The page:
as possible to an industry in the United States that is faced with an
extraordinary situation, based on the factors outlined above. A decision
to expedite an investigation in no way implies that the Department has
prematurely concluded that a party is guilty of dumping, a decision that
can only be made based upon the facts developed during the proceeding.

The preliminary determination is the earliest point in an investigation
where relief is given - in the form of suspension of liquidation and
collection of duty deposits or the posting of a bond. Therefore, the
portion of the investigation that will be expedited will be that period
prior to the preliminary determination.

Once the Department publishes its preliminary determination, the Act
provides just 75 days to make a final determination. (2) During those 75
days, the Department normally must issue verification outlines, conduct
verification, write verification reports, receive case and rebuttal briefs
from the interested parties, hold a public hearing, if one is requested,
analyze all comments, and make its final determination. Given the amount
of work that must be performed in the allotted amount of time, normally we
will not make our final determinations any earlier than 75 days after the
publication of the preliminary determination.

If, during the course of the investigation, it becomes apparent that, due
to the complexity of the case and difficulties that may arise, the
Department cannot meet the expedited deadlines, it retains the discretion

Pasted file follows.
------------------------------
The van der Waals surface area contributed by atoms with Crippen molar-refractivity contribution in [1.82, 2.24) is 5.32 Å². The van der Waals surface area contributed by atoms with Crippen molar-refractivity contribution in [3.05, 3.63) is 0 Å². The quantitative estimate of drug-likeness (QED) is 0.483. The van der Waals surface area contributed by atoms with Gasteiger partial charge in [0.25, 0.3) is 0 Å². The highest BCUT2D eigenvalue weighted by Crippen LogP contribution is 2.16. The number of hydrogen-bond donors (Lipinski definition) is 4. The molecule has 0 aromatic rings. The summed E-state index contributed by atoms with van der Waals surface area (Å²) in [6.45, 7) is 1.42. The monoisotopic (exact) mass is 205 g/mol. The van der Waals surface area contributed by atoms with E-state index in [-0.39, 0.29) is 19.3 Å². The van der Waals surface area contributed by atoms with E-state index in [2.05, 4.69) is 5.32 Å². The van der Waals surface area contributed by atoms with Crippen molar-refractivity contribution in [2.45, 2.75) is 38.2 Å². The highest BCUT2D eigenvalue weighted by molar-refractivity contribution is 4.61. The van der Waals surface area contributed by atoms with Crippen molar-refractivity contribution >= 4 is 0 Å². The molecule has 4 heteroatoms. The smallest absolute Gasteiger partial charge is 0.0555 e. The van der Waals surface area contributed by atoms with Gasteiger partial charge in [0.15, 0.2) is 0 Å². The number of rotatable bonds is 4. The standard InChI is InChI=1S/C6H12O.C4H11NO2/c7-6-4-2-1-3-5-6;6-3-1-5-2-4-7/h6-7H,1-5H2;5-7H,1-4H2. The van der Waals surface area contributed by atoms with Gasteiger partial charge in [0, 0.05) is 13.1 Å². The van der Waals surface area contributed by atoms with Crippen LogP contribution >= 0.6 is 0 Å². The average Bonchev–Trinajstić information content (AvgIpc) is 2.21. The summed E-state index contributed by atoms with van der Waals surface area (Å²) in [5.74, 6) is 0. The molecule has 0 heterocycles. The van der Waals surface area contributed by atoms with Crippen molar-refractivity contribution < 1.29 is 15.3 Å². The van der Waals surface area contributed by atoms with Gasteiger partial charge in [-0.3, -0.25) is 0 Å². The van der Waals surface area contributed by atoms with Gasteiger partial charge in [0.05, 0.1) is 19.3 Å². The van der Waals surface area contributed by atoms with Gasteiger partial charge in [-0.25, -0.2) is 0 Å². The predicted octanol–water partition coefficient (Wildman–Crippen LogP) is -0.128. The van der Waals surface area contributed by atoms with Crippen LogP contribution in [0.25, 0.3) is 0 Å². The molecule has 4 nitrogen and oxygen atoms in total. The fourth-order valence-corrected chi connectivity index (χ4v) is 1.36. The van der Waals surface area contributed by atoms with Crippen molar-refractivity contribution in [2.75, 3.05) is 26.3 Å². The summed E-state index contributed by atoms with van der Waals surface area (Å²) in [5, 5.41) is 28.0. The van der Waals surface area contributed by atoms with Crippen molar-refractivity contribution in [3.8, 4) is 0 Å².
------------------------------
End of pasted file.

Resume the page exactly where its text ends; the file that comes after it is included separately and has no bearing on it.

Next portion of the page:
to alter the deadlines as it deems necessary, consistent with the
statutory and regulatory deadlines.

Statement of Policy

If the facts of the case warrant it, the Department, upon request and
consideration of support provided by the petitioner, may expedite an
antidumping investigation.


This policy will be implemented in all future cases where the Department
determines that extraordinary circumstances exist that warrant expediting
the schedule for an investigation and the Department's resources permit
such a schedule.


1. Section 733(d)(2) of the Act, however, provides that if a preliminary
determination of dumping is made, suspension of liquidation may not cover
entries made less than 60 days after the date of publication of the notice
of initiation in the Federal Register, unless there is also an affirmative
finding of critical circumstances.

2. Section 735(a)(2) of the Act provides that the Department may postpone
the final determination until 135 days after publication of the
preliminary determination upon request by either exporters who account for
a significant proportion of exports of the subject merchandise when the
preliminary determination is affirmative, or by the petitioner, when the
preliminary determination is negative. This policy bulletin does not alter
the manner in which such postponements may be requested or granted.